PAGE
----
Opinion: A new challenge for people wanting to clear up public life

What do Bob Quick, Damian McBride and Den Dover MEP all have in common? They have all been caught up in a public scandal (security lapse, smears, expense claims). They all have or are being booted out (Quick has resigned, as has McBride; Dover was expelled from the Conservatives and is stepping down as an MEP in June). But they all also may well do rather well financially after their departure.

Bob Quick is getting a generous pension (£110,000 a year according to Paul Waugh). Damian McBride, as – technically, if not in his day-to-day behaviour – a civil servant is also likely to be due a significant financial pay-off, as Iain Dale has noted. As for Den Dover, the Daily Telegraph reports:

There is growing anger among MEPs that after five months the Parliament has failed to take any action to recover the money involved in the most high-profile scandal involving allowances in Europe.

Despite having not paid back the funds, Mr Dover, aged 71, will also be entitled to six months pay, worth up to £79,000 with allowances and a full pension, worth up to £35,000 a year, when he stands down as a North-West MEP on May 7.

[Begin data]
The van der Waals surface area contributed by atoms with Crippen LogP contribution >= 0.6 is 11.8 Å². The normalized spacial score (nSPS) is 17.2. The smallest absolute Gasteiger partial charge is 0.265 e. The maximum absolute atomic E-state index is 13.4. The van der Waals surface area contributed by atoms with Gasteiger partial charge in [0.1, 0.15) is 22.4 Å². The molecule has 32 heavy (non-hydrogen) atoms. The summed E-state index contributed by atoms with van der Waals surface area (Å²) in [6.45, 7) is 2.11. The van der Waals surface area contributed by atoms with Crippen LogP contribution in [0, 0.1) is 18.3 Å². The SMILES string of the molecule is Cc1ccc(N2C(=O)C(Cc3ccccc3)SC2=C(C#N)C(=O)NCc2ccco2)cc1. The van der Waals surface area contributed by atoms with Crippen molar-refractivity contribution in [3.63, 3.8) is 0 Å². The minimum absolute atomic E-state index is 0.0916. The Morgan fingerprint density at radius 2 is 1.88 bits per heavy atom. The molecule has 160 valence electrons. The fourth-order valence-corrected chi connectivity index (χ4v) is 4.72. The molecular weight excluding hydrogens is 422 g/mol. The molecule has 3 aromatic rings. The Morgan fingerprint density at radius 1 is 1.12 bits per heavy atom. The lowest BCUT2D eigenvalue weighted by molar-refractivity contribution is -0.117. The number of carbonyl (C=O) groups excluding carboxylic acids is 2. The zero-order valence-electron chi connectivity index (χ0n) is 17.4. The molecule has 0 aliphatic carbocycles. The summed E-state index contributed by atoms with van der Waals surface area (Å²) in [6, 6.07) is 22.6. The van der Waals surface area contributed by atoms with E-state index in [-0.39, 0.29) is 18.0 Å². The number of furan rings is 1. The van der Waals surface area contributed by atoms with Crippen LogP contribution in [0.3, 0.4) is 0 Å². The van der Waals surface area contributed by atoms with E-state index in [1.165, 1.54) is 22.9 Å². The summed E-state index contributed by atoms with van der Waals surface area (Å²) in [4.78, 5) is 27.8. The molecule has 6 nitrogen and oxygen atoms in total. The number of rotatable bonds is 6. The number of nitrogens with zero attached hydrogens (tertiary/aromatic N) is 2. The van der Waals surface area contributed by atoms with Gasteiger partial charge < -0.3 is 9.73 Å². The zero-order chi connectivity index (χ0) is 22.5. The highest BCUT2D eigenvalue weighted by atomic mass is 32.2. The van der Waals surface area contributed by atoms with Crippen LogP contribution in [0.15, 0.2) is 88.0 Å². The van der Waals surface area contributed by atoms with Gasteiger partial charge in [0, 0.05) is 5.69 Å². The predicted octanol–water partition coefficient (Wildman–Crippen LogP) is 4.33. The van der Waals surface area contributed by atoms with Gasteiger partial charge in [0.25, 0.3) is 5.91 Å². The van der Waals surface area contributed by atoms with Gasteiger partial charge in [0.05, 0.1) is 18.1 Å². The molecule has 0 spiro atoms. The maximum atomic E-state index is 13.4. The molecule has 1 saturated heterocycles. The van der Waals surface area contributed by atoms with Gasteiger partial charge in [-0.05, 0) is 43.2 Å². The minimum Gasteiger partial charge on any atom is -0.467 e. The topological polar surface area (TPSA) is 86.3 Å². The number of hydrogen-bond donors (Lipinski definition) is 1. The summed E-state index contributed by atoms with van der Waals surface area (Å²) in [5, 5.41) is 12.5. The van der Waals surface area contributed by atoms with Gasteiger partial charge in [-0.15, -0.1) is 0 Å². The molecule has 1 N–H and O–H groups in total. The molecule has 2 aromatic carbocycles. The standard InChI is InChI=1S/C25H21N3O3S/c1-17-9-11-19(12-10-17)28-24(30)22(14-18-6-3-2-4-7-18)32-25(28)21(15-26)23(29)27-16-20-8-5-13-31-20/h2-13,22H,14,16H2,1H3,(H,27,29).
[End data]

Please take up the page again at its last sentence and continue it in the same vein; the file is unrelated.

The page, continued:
Last November, the Conservatives suspended and then expelled Mr Dover for “gross misconduct” after the parliament wrote to him asking him to pay back over £500,000 in “unjustified” allowances…

Chris Davies, a British Liberal Democrat Euro-MP, has written to the parliament’s secretary general Klaus Welle demanding action.

All three cases highlight how, to clear up public life, it’s not just a matter of improving expense rules or putting an end to the McBride style politics of personal destruction based on people’s private lives, but also a matter of dealing with the post-scandal finances.

Particularly at a time when so many people face reductions in the terms of their own pension scheme, struggle to make their own contributions and have seen the value of their pension pots slashed, the idea that someone can walk away in disgrace but into a comfortable financial future is likely to come back again and again and again.

It’s a point that Norman Baker has made in the past too with Cabinet ministers, particularly those who resign in disgrace, getting a pay off, and getting to keep it even if they then subsequently get another government job.

We shouldn’t be unduly hair shirt about it – something that is deserving of a resignation may not also be deserving of putting someone into poverty for decades to come – but at the moment, as the Den Dover case highlights, the rules far too often are too generous.

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